Blog post

What is the NHS's transition to Integrated Care Systems about?

An overview of Integrated Care Systems (ICSs)

ICSs are partnerships that bring together public bodies and public healthcare service providers across geographic regions.

The main aim of ICSs is to centralise health and care across public organisations and governing bodies in order to better meet the needs of their populations.

History and timelines of implementing ICSs

The new structure of England's health and care service

The concept of ICSs surfaced after a number of pain-points were voiced about the fragmented nature of decision-making and funding across Clinical Commissioning Groups (CCGs). Early attempts to address these pain-points included consolidation of CCGs, and the formation of Sustainability and Transformation Partnerships (STPs).

The NHS’s Long Term Plan went further, calling for integration of England’s healthcare provision into 42 ICSs. Every region of England is now covered by an ICS, each at varying levels of maturity.

In this transition, STPs are to be converted into ICSs, and CCGs are to be dissolved and rolled into relevant ICSs based on geography, with the objective of simplifying and maintaining one CCG per ICS region.

The image below illustrates the new structure. NHS England will remain the national governing body under which ICSs exist. CCGs, Primary Care Networks (PCNs), NHS Trusts, Local Authorities and Third-Party Providers will then exist within each ICS.

The Government's Health and Care Bill seeks to make ICSs statutory bodies from 1 July 2022, at which point the commissioning function of CCGs will effectively be replaced by ICSs.

  • 💡 Stotles tip: The ICS transition landscape is evolving daily. For example, on 24 December 2021, the target date for implementation of ICSs as statutory bodies was delayed from 1 April 2022 to 1 July 2022. The reasons behind this are set out in the 2022/2023 priorities and operational guidance guidelines. As a result of on-going evolution, businesses looking to work with ICS bodies should keep a constant radar up for changes in key funding allocations and movements by NHS buyers and their suppliers.

Levels of ICSs: Systems, Places & Neighbourhoods

A key goal of ICSs is to create a more centralised approach to health and care services for populations and patients.

There are three main levels to the structure of ICSs that aim to achieve this consolidation locally, as follows:

Systems

At the highest level are Systems, made up of the region’s entire group of health and care partners. Systems set the strategic direction of the ICS and serve population of 1 to 3 million people.

Examples of the functions that fall under Systems:

  • Implementing strategic change
  • Managing collective financial resources
Places

Then come Places, served by a set of local health and care providers who connect primary care networks (PCNs) to local organisations. Typically, Places exist at a council/borough level and serve populations of 250,000-500,000 people.

Examples of the functions that fall under Places:

  • Integrating hospitals, councils and PCNs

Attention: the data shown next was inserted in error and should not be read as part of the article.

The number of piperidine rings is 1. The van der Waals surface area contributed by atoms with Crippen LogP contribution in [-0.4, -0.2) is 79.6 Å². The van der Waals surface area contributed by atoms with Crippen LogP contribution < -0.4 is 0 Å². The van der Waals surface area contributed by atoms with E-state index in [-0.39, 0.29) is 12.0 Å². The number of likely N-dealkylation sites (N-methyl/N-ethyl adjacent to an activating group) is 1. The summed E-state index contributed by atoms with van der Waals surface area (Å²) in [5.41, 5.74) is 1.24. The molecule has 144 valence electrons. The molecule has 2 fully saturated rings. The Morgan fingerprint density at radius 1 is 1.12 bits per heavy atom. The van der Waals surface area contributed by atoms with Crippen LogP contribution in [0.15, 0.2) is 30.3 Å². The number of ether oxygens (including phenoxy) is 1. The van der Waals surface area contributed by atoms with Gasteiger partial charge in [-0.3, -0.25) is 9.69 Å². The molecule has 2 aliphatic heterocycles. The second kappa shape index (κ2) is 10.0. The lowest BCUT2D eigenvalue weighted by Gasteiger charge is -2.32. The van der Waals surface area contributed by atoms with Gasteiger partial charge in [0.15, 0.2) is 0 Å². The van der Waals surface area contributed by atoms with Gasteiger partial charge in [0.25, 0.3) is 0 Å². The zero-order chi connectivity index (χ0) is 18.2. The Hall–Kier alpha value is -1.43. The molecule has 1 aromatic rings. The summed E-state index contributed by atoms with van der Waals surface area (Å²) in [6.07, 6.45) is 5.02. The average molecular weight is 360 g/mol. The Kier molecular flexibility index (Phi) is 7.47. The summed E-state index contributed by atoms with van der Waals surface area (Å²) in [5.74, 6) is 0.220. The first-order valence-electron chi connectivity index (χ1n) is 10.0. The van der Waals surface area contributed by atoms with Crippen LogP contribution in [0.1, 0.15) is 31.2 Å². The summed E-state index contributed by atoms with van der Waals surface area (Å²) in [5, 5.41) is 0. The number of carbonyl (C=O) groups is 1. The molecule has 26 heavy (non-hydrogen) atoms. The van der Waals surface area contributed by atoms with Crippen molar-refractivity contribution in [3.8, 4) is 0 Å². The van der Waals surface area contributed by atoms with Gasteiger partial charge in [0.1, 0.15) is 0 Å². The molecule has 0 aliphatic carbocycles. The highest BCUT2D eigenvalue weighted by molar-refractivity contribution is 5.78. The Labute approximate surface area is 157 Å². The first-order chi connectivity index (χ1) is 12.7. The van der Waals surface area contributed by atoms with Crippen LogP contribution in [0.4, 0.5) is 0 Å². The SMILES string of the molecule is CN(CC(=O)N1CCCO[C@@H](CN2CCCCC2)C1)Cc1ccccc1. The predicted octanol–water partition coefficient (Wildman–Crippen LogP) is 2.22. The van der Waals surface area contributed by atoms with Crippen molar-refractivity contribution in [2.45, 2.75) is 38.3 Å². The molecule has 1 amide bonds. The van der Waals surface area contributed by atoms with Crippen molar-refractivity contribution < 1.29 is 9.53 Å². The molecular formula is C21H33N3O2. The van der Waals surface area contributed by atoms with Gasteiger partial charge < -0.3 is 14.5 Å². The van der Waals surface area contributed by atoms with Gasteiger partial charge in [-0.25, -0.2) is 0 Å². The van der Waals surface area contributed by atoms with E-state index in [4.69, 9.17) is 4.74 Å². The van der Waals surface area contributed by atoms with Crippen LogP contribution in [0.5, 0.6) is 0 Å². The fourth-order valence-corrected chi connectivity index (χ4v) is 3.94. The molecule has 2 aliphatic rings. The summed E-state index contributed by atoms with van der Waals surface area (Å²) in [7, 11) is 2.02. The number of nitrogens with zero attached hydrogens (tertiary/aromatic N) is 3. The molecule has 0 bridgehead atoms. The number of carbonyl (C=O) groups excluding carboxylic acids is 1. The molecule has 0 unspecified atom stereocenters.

• Developing models for ‘anticipatory’ care
Neighbourhoods

At the most concentrated level, there are Neighbourhoods, comprised of groups of GP practises working with NHS services to deliver more coordinated services. Neighbourhoods serve populations of between 30,000-50,000 people.

Examples of the functions that fall under Neighbourhoods:

  • Integrating primary care and community services
  • Strengthening primary care through PCNs across practices and health and social care

NHS England has not explicitly defined the devolution of functions and resources across systems, places and neighbourhoods. Their recommendation, as stated in this Integrated Care Report, is that “it makes sense to plan, commission and organise certain specialised services at an ICS level, and to devolve a greater share of primary care funding and improvement resources on a more localised level.”

  • 💡 Stotles tip: We expect CCG roles to transition into similar ICS functions, making previous relationships with CCG leadership teams helpful for suppliers approaching ICSs.

Structure and decision making of ICSs

There are two key structural components of importance within ICSs:

The statutory side:

Each ICS System will be comprised of an Integrated Care Partnership (ICP) and Integrated Care Board (ICB), the overseeing body for each ICS.

  • ICPs are responsible for developing an ‘integrated care strategy’ via an ICP committee (established jointly by local authorities and the ICB)
  • ICBs are the new statutory organisations, bringing the NHS together locally, and leading the functions and budgets at a System and Place level
The delivery side:

The delivery side is comprised of the different organisations partnering to deliver patient care within each ICS (e.g., trusts, local councils, etc.)

  • Partner organisations on the delivery side will be more "associated" with their trust or council than they are with the ICS body.
  • There will be a larger number of parties involved on the delivery side than the statutory side.

The organisational structure by which ICSs function

Once ICSs take legal shape in July 2022, we’ll learn more about how Systems, Places and Neighbourhoods work together across the UK.

Despite the current ambiguity, one thing is clear: transitioning to ICSs will result in a tremendous number of opportunities for technology suppliers to work with the public sector.

To find out more about the ICS transition, download our in-depth report; Digitising a changing NHS: The opportunities emerging for tech suppliers through the ICS transition, or sign up to Stotles today.

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